I have received an email from Kurt Turchan of Canada who is over in England cycling the South Downs Way. Kurt, above, is the the founder of allspitfirepilots.org, a website dedicated to the Spitfire and the pilots that flew it.
He will be touring England this autumn to expand his online archive of the renowned British fighter aircraft. It includes photos, memories and a database of Spitfire pilots from around the world.
Thousands of Spitfires and pilots have been submitted to the website by users from all over the world including the UK, Australia, Canada, the US, France, Poland, Norway, New Zealand and South Africa.
Kurt said: ‘While pilots from many nations flew the Spitfire, it was designed and built in the UK so it is my hope that this trip will raise awareness of the website and encourage history buffs and Spitfire enthusiasts to visit and contribute their own stories, photos and pilot information.’
Kurt’s 100-mile bicycle tour kicks off next Wednesday, September 11, at 7pm, at the Dolphin and Anchor in Chichester, a pub frequented by airmen from the local Tangmere airfield throughout the war and during the Battle of Britain.
He will be joined by author and former RAF pilot Ron Powell who will give a talk on selected Battle of Britain pilots.
All are welcome, and Kurt hopes to meet with those who may be able to contribute to the site.
After attending the Battle of Britain Day ceremony in Capel-le-Ferne on September 15, Kurt will visit the Old Jail pub after visiting Biggin Hill and again welcomes anyone to join him.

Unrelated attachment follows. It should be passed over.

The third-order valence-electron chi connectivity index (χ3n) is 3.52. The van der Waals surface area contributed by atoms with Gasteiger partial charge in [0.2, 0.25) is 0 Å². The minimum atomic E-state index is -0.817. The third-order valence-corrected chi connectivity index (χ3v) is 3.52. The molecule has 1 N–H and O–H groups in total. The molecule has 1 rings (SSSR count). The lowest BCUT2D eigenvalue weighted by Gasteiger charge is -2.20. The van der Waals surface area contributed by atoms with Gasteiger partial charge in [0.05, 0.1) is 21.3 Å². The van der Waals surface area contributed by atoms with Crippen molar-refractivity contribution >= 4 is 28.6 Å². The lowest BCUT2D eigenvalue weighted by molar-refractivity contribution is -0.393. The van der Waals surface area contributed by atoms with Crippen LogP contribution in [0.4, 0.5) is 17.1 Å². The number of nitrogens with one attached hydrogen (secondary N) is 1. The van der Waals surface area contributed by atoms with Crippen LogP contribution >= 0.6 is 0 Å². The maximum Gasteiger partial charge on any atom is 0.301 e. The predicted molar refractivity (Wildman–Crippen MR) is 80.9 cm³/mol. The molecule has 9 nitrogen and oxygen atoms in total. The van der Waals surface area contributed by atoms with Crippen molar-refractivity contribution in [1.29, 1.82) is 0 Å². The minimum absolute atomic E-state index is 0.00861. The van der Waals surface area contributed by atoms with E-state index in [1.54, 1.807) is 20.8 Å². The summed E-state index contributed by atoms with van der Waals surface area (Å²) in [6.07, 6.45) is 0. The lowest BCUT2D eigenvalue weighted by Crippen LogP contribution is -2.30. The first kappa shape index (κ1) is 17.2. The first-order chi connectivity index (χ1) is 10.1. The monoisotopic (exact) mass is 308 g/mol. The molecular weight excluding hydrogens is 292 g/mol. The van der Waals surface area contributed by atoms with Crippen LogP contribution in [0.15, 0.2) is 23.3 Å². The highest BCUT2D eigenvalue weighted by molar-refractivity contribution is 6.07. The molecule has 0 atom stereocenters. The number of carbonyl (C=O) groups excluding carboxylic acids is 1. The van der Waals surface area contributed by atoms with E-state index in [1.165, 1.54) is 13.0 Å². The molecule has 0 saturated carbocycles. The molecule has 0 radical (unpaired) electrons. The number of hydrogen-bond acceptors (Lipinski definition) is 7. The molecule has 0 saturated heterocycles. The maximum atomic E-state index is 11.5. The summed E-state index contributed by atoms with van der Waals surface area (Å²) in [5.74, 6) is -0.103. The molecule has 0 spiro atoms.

This year is the 70th anniversary of Pompey winning the First Division Championship two seasons running.
The Pompey History Society is attempting to track down descendants of Frederick Pettit, a former editor of The News, and his brother Leo, who wrote about the club under the name of Ranger, below.
The Society is attempting to recreate the League Champions' celebration dinner and wishes to invite relatives of some of the key people of the time. Please contact firstname.lastname@example.org or email myself.
I have gone out of the city for a view of what was countryside then, and still is today, below, of Church Lane, Warblington.
Sadly, all the trees have long gone, mostly through Dutch elm disease in the 1970s. There are just hedgerows left.
This view dates from the turn of the last century. The Church of St Thomas a' Becket is in the distance.
Warblington Castle, the home of Margaret Pole until executed on the orders of Henry VIII, is out of camera to the left.
When winters were really cold, meat could be hung on railings outside, like Thomas Grigg’s shop in Waterlooville. There are quarters of beef and turkeys on wooden trestle tables on the pavement, and delivery vans on standby.